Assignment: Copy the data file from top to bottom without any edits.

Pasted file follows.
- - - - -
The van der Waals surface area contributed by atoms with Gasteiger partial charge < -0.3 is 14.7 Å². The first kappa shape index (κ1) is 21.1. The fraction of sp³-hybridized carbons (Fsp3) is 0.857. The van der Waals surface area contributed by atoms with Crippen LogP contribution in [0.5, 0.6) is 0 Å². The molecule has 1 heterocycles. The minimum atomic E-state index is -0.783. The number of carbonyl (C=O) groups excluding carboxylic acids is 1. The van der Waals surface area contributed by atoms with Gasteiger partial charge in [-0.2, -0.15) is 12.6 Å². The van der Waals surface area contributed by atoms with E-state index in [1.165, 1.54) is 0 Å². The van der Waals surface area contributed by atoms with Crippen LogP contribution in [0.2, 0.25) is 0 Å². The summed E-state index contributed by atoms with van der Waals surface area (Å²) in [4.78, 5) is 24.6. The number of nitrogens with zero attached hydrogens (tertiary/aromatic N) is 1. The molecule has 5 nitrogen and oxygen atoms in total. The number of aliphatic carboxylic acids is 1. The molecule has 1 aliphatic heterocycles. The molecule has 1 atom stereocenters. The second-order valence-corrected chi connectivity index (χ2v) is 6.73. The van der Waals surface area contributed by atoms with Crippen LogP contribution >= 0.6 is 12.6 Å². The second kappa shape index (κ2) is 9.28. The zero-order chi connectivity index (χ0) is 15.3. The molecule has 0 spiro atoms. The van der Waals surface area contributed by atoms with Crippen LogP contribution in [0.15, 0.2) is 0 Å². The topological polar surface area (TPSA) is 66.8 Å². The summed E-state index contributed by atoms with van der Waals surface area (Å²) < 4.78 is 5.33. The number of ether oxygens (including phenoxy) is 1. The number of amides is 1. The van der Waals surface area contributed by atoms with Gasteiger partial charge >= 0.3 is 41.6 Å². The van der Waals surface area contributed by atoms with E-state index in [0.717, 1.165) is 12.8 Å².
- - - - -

The van der Waals surface area contributed by atoms with Gasteiger partial charge < -0.3 is 14.7 Å². The first kappa shape index (κ1) is 21.1. The fraction of sp³-hybridized carbons (Fsp3) is 0.857. The van der Waals surface area contributed by atoms with Crippen LogP contribution in [0.5, 0.6) is 0 Å². The molecule has 1 heterocycles. The minimum atomic E-state index is -0.783. The number of carbonyl (C=O) groups excluding carboxylic acids is 1. The van der Waals surface area contributed by atoms with Gasteiger partial charge in [-0.2, -0.15) is 12.6 Å². The van der Waals surface area contributed by atoms with E-state index in [1.165, 1.54) is 0 Å². The van der Waals surface area contributed by atoms with Crippen LogP contribution in [0.2, 0.25) is 0 Å². The summed E-state index contributed by atoms with van der Waals surface area (Å²) in [4.78, 5) is 24.6. The number of nitrogens with zero attached hydrogens (tertiary/aromatic N) is 1. The molecule has 5 nitrogen and oxygen atoms in total. The number of aliphatic carboxylic acids is 1. The molecule has 1 aliphatic heterocycles. The molecule has 1 atom stereocenters. The second-order valence-corrected chi connectivity index (χ2v) is 6.73. The van der Waals surface area contributed by atoms with Crippen LogP contribution >= 0.6 is 12.6 Å². The second kappa shape index (κ2) is 9.28. The zero-order chi connectivity index (χ0) is 15.3. The molecule has 0 spiro atoms. The van der Waals surface area contributed by atoms with Crippen LogP contribution in [0.15, 0.2) is 0 Å². The topological polar surface area (TPSA) is 66.8 Å². The summed E-state index contributed by atoms with van der Waals surface area (Å²) < 4.78 is 5.33. The number of ether oxygens (including phenoxy) is 1. The number of amides is 1. The van der Waals surface area contributed by atoms with Gasteiger partial charge >= 0.3 is 41.6 Å². The van der Waals surface area contributed by atoms with E-state index in [0.717, 1.165) is 12.8 Å².